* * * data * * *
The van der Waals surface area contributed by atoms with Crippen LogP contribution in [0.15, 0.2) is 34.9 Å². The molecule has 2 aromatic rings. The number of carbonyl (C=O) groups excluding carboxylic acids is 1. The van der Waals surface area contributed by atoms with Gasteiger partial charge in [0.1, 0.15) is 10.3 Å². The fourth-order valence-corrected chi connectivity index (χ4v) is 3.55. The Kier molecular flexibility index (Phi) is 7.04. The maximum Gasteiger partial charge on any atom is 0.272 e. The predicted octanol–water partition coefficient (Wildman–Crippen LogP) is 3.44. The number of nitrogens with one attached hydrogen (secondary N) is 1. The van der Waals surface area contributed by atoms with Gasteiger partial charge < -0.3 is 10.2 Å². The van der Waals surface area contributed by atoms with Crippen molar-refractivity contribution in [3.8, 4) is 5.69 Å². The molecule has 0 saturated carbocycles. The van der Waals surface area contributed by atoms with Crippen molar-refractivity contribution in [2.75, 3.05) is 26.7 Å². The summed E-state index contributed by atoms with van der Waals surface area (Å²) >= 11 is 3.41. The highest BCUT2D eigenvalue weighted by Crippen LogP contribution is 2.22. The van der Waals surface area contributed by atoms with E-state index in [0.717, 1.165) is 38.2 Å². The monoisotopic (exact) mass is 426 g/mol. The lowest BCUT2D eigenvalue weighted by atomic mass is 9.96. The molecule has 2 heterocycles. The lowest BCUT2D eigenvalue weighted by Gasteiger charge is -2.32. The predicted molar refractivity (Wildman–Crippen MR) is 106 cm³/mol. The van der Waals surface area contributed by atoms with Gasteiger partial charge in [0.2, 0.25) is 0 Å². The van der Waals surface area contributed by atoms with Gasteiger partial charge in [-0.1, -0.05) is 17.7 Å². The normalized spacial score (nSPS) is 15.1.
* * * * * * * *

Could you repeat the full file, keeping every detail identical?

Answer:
The van der Waals surface area contributed by atoms with Crippen LogP contribution in [0.15, 0.2) is 34.9 Å². The molecule has 2 aromatic rings. The number of carbonyl (C=O) groups excluding carboxylic acids is 1. The van der Waals surface area contributed by atoms with Gasteiger partial charge in [0.1, 0.15) is 10.3 Å². The fourth-order valence-corrected chi connectivity index (χ4v) is 3.55. The Kier molecular flexibility index (Phi) is 7.04. The maximum Gasteiger partial charge on any atom is 0.272 e. The predicted octanol–water partition coefficient (Wildman–Crippen LogP) is 3.44. The number of nitrogens with one attached hydrogen (secondary N) is 1. The van der Waals surface area contributed by atoms with Gasteiger partial charge < -0.3 is 10.2 Å². The van der Waals surface area contributed by atoms with Crippen molar-refractivity contribution in [3.8, 4) is 5.69 Å². The molecule has 0 saturated carbocycles. The van der Waals surface area contributed by atoms with Crippen molar-refractivity contribution in [2.75, 3.05) is 26.7 Å². The summed E-state index contributed by atoms with van der Waals surface area (Å²) >= 11 is 3.41. The highest BCUT2D eigenvalue weighted by Crippen LogP contribution is 2.22. The van der Waals surface area contributed by atoms with E-state index in [0.717, 1.165) is 38.2 Å². The monoisotopic (exact) mass is 426 g/mol. The lowest BCUT2D eigenvalue weighted by atomic mass is 9.96. The molecule has 2 heterocycles. The lowest BCUT2D eigenvalue weighted by Gasteiger charge is -2.32. The predicted molar refractivity (Wildman–Crippen MR) is 106 cm³/mol. The van der Waals surface area contributed by atoms with Gasteiger partial charge in [0.2, 0.25) is 0 Å². The van der Waals surface area contributed by atoms with Gasteiger partial charge in [-0.1, -0.05) is 17.7 Å². The normalized spacial score (nSPS) is 15.1.